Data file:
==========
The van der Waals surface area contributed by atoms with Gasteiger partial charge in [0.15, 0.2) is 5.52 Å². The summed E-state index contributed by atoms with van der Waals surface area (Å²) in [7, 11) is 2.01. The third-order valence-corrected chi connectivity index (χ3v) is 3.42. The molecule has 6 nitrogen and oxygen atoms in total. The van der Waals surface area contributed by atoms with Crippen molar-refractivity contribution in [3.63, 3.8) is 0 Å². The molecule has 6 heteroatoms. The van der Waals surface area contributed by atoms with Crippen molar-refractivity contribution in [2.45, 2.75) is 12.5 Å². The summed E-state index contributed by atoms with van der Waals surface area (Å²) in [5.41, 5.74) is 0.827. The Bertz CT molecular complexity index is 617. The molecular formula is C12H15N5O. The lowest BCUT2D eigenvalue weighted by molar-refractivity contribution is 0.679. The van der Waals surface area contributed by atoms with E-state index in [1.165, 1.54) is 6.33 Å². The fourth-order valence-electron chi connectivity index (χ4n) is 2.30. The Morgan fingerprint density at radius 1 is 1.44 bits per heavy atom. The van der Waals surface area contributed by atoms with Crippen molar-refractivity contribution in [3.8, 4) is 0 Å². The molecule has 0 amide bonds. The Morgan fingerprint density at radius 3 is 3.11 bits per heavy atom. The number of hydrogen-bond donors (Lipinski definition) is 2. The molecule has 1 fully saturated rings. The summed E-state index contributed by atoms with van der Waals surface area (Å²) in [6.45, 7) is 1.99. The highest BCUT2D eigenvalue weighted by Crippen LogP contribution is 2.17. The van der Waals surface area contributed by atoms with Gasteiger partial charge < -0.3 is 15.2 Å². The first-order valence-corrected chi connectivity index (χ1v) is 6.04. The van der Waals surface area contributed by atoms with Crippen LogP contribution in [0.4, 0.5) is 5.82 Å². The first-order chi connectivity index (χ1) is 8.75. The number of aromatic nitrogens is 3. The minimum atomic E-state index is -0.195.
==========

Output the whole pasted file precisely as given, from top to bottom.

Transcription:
The van der Waals surface area contributed by atoms with Gasteiger partial charge in [0.15, 0.2) is 5.52 Å². The summed E-state index contributed by atoms with van der Waals surface area (Å²) in [7, 11) is 2.01. The third-order valence-corrected chi connectivity index (χ3v) is 3.42. The molecule has 6 nitrogen and oxygen atoms in total. The van der Waals surface area contributed by atoms with Crippen molar-refractivity contribution in [3.63, 3.8) is 0 Å². The molecule has 6 heteroatoms. The van der Waals surface area contributed by atoms with Crippen molar-refractivity contribution in [2.45, 2.75) is 12.5 Å². The summed E-state index contributed by atoms with van der Waals surface area (Å²) in [5.41, 5.74) is 0.827. The Bertz CT molecular complexity index is 617. The molecular formula is C12H15N5O. The lowest BCUT2D eigenvalue weighted by molar-refractivity contribution is 0.679. The van der Waals surface area contributed by atoms with E-state index in [1.165, 1.54) is 6.33 Å². The fourth-order valence-electron chi connectivity index (χ4n) is 2.30. The Morgan fingerprint density at radius 1 is 1.44 bits per heavy atom. The van der Waals surface area contributed by atoms with Crippen molar-refractivity contribution in [3.8, 4) is 0 Å². The molecule has 0 amide bonds. The Morgan fingerprint density at radius 3 is 3.11 bits per heavy atom. The number of hydrogen-bond donors (Lipinski definition) is 2. The molecule has 1 fully saturated rings. The summed E-state index contributed by atoms with van der Waals surface area (Å²) in [6.45, 7) is 1.99. The highest BCUT2D eigenvalue weighted by Crippen LogP contribution is 2.17. The van der Waals surface area contributed by atoms with Gasteiger partial charge < -0.3 is 15.2 Å². The first-order valence-corrected chi connectivity index (χ1v) is 6.04. The van der Waals surface area contributed by atoms with Crippen LogP contribution in [0.4, 0.5) is 5.82 Å². The first-order chi connectivity index (χ1) is 8.75. The number of aromatic nitrogens is 3. The minimum atomic E-state index is -0.195.